Often when I delve into nonfiction books, I’m reading them because I want to learn more about something I don’t know much about; sometimes, things I know virtually nothing about. Audiobooks are particularly well-suited to this endeavor, too, I think. So, my most recent audiobook listen was of the esteemed journalist, David Halberstam’s, 2007 book, The Coldest Winter: America and the Korean War. Because of my ignorance, if my review misrepresents anything from the Korean War, that is my error and not Halberstam’s.
Thing is, I’m in good company: Most Americans, and even prior to writing the book, Halberstam himself, don’t know much about the Korean War, which is why it has the unfortunate distinction of being referred to as, “The Forgotten War.” The Korean War, which lasted just three years from 1950 to 1953, led to the deaths of 40,000 American soldiers (and another 100,000 wounded), scores more North and South Koreans, Chinese, and United Nations forces killed and wounded, and estimates of 1.2 million civilians on both sides killed. In three years. That is a lot of carnage in three short years, and a lot of carnage to be “forgotten about,” particularly when you add in the reverberations the Korean War had going forward for American domestic and geopolitical politics, as well as the fate of the North and South Koreans.
Broadly speaking, though, I think it is forgotten about because it is sandwiched between the “good” war with a strong sense of purpose, objective, and a united, invested public in WWII, and a war that had a lot of public investment from the opposite direction in Vietnam. The 1950s in general are seen as an idyllic time, a time in which both political parties still, in 2022, pine for in one way or another as something worth returning to again, so, I don’t think that image is compatible with a bloody, brutal, wrongheaded war beginning that decade. It gets compartmentalized in that way, perhaps.
And I can’t quite wrap my head around how wrongheaded the Korean War was from all sides.
From the American vantage point, what if we told a bunch of young men who just fought a brutal war in the Pacific during WWII (and Europe) to turnaround a mere five years later to fight an unclear war in Korea, and we’re not going to ensure they have the best equipment or leadership? Because that is precisely what we did. As Halberstam outlined, the mighty American Army of WWII was not the same force that went into Korea, even though it was only five years later. The Americans just weren’t ready for what was to come. Specifically, Supreme Commander of the Allied Powers General Douglas MacArthur viewed a potential war with Korea not only through a racist lens whereby he undervalued and underrated the skillset of the “enemy,” and thought the war would be over in three weeks, but that once it got going, it would be worthwhile to continue further North into a broader war with China in mainland Asia. That is beyond ridiculous, and would eventually lead to his sacking by President Harry Truman over “irreconcilable differences” on policy.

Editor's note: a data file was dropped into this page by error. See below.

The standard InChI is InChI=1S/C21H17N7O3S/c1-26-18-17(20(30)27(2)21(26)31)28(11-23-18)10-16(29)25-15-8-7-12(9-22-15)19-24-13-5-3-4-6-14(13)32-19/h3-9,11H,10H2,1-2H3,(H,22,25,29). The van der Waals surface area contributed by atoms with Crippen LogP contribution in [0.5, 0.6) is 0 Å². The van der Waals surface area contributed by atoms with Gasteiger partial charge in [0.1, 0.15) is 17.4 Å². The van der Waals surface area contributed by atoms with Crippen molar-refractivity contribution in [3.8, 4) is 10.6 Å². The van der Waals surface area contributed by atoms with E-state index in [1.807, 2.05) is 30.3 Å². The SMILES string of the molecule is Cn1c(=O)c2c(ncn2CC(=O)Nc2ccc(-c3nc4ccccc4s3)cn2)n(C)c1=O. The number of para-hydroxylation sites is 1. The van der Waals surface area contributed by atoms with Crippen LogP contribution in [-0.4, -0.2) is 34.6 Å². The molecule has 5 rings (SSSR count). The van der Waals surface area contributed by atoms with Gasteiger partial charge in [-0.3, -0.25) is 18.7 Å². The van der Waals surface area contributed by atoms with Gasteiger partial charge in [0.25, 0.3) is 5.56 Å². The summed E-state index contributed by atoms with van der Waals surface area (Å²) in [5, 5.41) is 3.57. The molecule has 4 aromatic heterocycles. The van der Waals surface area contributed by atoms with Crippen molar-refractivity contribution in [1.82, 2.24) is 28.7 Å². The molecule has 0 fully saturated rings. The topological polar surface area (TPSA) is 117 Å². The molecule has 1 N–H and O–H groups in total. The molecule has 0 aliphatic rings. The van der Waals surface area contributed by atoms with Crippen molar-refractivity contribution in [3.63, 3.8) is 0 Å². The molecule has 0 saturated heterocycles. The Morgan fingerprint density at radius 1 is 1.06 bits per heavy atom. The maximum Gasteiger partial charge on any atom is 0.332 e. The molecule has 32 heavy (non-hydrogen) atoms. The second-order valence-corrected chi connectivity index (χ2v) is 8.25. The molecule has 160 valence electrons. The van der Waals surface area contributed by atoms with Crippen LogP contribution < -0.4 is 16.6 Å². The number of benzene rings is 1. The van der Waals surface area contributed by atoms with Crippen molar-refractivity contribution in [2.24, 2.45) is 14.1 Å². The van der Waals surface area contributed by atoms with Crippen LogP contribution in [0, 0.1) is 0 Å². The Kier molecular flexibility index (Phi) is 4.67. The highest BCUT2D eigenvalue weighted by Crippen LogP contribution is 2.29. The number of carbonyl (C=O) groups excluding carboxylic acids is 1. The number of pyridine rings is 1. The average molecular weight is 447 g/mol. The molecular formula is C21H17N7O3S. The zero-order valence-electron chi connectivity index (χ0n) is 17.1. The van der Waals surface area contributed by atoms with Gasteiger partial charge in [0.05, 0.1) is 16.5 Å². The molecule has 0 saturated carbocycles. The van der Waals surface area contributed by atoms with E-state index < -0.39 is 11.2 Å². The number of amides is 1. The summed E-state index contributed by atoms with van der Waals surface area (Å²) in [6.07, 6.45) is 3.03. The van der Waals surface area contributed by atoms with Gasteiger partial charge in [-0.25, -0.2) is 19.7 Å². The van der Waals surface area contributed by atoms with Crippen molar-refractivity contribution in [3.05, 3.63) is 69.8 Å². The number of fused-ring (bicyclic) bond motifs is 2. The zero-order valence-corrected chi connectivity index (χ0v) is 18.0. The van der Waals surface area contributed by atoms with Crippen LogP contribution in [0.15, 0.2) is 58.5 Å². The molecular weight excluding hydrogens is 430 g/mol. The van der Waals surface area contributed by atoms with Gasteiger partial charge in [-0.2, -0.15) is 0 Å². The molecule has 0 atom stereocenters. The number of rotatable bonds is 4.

From the Korean perspective, Kim Il-sung thought his forces, if they reunited South Korea, would be greeted as liberators by the South Korean peasantry, and most wrongheaded, that the Americans wouldn’t come into Asia to defend South Korea. To be fair, Halberstam points to then-Secretary of State Dean Acheson’s comments six months before the Korean War started as something of a “green light” to the Korean dictator. Acheson in his speech said the American “defensive perimeter” in the Pacific as a line running through Japan, the Ryukyus (a chain of Japanese islands that stretch to Taiwan), and the Philippines, neglecting to guarantee military protection of the Republic of Korea, and the Republic of China on Taiwan.
Kim Il-sung’s counterpart in the South, Syngman Rhee, had the same goal and hope in mind: Being the powerful leader of a unified Korea, so I’m sure he was agitating to have the United States involved to ensure that end goal, but was likely frustrated that Americans weren’t committing nearly the same level of weaponry and heavy weaponry to the cause as the Soviet Union and Joseph Stalin were to the North Koreans.
To the Russians, Stalin initially withheld his own “green light” and backing of Kim’s desire to invade the South, primarily because unlike the North Koreans, they worried about American involvement escalating into a conflict with the Soviet Union. Once America was bogged down in that quagmire (a word Halberstam brought back into popular use, but with respect to the Vietnam War), Stalin viewed it as an opportune moment to distract America from the happenings in Eastern Europe.
Finally, to Mao Zedong, the dictator of China, the Chinese would be willing to lend support to the North Koreans in the war, even if it mean clashing with the Americans, partly because life is a bit more expendable in China. Or as it was put by the West: Life in Asia was thought of as cheaper. Mao himself had statements that indicated as much. Mao was also overconfident about his military success. My understanding as well was that there was a sense of communist solidarity going on here between Mao, Kim and Stalin, although they all were paranoid and distrustful of each other. In that way, the communist world wasn’t as monolithic as the West thought, Halberstam said.